I am still tweaking the graphs I’ve already shown and working on some new things1 but I want to post something about the decisions I made in this process. The biggest puzzle in making these kinds of visuals has to do with binning. Binning data is taking data and sorting it into discrete bins to make it easier to interpret. Here’s a shooting graph where the data has been binned very very little (into 1ft x 1ft squares):
This graph is visually cluttered and hard to make sense of. What’s more, it’s a mix of deep red and deep blue because in many squares there are only a few shots, and the result is that in these squares the FG% is 100 or 0. So you have to do some binning. If you’ve seen Kirk Goldsberry’s stuff, you might have noticed that there is binning going on, even though the bins are not explicit (he also makes some charts with no binning at all). All shots near to one another are the same color because, like me, Kirk is getting a FG% for a region but then showing the location of shots in much smaller regions. In his case, the smaller regions are hexagons. Mine are 1ft x 1ft squares. For my post on Roy Hibbert, I binned shots into 17 zones. Squares in each zone are the same color, because all shots were binned and a single FG% was determined. The squares are just showing where shots come from within a zone. Here are the regions I use:
I didn’t really think about these regions; I just arbitrarily made them up. They’re not too far from the regions that stats.NBA.com uses for its shot charts, and I like the way the Roy Hibbert graphs turned out. A bit later though, I decided to look at a player that I know is a poor defender: Jose Calderon.2 Here are those graphs.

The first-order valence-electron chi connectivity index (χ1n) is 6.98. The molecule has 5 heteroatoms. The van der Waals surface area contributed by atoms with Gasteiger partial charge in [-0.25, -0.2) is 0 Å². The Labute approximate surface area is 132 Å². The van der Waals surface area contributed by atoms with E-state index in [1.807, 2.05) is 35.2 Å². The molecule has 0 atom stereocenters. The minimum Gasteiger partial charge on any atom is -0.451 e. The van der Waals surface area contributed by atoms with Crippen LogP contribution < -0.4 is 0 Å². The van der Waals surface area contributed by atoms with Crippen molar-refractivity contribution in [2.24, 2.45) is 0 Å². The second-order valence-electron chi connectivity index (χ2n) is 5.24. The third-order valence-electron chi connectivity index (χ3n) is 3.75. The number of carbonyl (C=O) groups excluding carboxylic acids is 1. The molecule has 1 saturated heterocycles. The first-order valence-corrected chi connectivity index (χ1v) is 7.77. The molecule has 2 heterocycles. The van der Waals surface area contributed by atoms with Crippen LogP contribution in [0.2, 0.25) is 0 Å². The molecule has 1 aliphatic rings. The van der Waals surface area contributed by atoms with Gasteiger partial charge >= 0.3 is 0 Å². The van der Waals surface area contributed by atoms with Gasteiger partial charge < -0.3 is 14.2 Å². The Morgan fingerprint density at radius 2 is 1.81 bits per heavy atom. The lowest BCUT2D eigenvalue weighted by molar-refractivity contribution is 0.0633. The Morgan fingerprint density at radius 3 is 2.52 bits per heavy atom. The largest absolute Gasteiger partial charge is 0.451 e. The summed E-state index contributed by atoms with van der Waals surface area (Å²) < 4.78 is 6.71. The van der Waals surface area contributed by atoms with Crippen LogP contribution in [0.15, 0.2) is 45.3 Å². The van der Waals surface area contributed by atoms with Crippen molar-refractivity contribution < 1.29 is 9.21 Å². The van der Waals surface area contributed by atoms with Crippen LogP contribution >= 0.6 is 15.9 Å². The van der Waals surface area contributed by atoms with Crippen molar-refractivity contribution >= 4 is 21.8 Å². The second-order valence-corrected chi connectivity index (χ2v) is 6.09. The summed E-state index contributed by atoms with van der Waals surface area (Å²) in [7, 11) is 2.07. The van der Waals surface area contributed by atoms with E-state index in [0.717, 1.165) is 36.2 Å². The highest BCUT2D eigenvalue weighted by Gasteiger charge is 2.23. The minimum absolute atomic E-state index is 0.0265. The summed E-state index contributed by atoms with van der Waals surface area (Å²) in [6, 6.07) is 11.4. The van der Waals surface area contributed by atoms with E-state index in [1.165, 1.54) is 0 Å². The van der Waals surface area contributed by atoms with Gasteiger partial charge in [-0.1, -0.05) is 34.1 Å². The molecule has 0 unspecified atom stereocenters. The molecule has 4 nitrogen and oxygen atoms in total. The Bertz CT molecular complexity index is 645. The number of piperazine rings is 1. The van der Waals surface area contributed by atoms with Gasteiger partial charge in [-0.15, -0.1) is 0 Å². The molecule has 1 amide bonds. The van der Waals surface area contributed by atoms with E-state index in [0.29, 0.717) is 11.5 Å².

Opposing FG%, Calderon on court
Opposing FG%, Calderon off court
At best these are visually confusing and hard to draw a conclusion from. At worst they give you the impression that Calderon is a plus defender. While this would be a nice surprise, and a good data visualization can certainly show you things you didn’t expect, it’s just not plausible here. Opponent FG% rises by 2% when Calderon is on the court, and the Mavericks give up way more points per 100 possessions. The bins I chose (and to a limited extent, my FG% coloring scheme) are, in this case, misleading. This is because bin size involves a tradeoff. Small bins give you a better idea of what’s going on in your data. If there was just one bin, the whole court, I couldn’t tell you anything about different locations on the court. But smaller bins also have less data in them, so you get extreme results like those in the first graph of this post, where the bins fluctuate between dark blue and bright red.3
Clearly I need to redesign my bins, and a reasonable idea is to try to design bins that will have roughly the same number of shots in them. But this is not so easy to implement because of where shots are taken on a basketball court. The graph below shows how many shots have been attempted in each of the 1ft x 1ft squares on the basketball court. There are about 105,000 shots total (this data is actually a few weeks old) and the vast majority of them are right under the hoop. If you wanted 20 equal sized regions, each of the one foot square regions around the hoop would be their own zones.
- Graphs of the on-court/off-court difference players make, adjusting or normalizing graphs to account for teammates and opponents, graphs focused on offense rather than defense, and other things. ↑
- I am a MFFL so no offense to Jose. I’m a big fan. ↑
- To put it another way, we are very uncertain about what the ‘true’ value of these bins should be. ↑